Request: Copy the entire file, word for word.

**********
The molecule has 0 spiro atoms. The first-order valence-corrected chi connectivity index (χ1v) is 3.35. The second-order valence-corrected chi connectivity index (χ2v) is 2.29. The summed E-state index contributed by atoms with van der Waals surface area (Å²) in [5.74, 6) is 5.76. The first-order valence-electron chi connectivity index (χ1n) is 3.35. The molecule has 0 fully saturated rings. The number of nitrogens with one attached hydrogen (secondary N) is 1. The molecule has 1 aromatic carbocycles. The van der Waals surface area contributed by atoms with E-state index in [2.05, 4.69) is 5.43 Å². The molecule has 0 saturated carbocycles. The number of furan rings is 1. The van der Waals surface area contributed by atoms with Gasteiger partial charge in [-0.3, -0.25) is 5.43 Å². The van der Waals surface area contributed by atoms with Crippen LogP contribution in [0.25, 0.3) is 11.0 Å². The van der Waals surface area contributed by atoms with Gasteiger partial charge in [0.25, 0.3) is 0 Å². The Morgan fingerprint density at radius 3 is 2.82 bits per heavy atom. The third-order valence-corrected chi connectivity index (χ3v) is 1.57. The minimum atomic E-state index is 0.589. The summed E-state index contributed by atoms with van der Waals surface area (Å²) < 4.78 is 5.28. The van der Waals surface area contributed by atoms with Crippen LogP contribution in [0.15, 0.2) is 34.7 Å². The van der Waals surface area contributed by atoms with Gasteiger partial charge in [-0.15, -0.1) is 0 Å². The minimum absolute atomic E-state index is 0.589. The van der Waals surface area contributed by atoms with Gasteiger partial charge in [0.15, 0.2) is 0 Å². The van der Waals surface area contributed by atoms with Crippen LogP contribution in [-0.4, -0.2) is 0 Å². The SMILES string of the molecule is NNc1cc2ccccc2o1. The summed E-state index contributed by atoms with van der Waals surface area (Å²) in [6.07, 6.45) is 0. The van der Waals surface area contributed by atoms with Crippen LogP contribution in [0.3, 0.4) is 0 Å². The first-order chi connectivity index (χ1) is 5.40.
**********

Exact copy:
The molecule has 0 spiro atoms. The first-order valence-corrected chi connectivity index (χ1v) is 3.35. The second-order valence-corrected chi connectivity index (χ2v) is 2.29. The summed E-state index contributed by atoms with van der Waals surface area (Å²) in [5.74, 6) is 5.76. The first-order valence-electron chi connectivity index (χ1n) is 3.35. The molecule has 0 fully saturated rings. The number of nitrogens with one attached hydrogen (secondary N) is 1. The molecule has 1 aromatic carbocycles. The van der Waals surface area contributed by atoms with E-state index in [2.05, 4.69) is 5.43 Å². The molecule has 0 saturated carbocycles. The number of furan rings is 1. The van der Waals surface area contributed by atoms with Gasteiger partial charge in [-0.3, -0.25) is 5.43 Å². The van der Waals surface area contributed by atoms with Crippen LogP contribution in [0.25, 0.3) is 11.0 Å². The van der Waals surface area contributed by atoms with Gasteiger partial charge in [0.25, 0.3) is 0 Å². The Morgan fingerprint density at radius 3 is 2.82 bits per heavy atom. The third-order valence-corrected chi connectivity index (χ3v) is 1.57. The minimum atomic E-state index is 0.589. The summed E-state index contributed by atoms with van der Waals surface area (Å²) < 4.78 is 5.28. The van der Waals surface area contributed by atoms with Crippen LogP contribution in [0.15, 0.2) is 34.7 Å². The van der Waals surface area contributed by atoms with Gasteiger partial charge in [-0.15, -0.1) is 0 Å². The minimum absolute atomic E-state index is 0.589. The van der Waals surface area contributed by atoms with Gasteiger partial charge in [0.15, 0.2) is 0 Å². The van der Waals surface area contributed by atoms with Crippen LogP contribution in [-0.4, -0.2) is 0 Å². The SMILES string of the molecule is NNc1cc2ccccc2o1. The summed E-state index contributed by atoms with van der Waals surface area (Å²) in [6.07, 6.45) is 0. The van der Waals surface area contributed by atoms with Crippen LogP contribution in [0.3, 0.4) is 0 Å². The first-order chi connectivity index (χ1) is 5.40.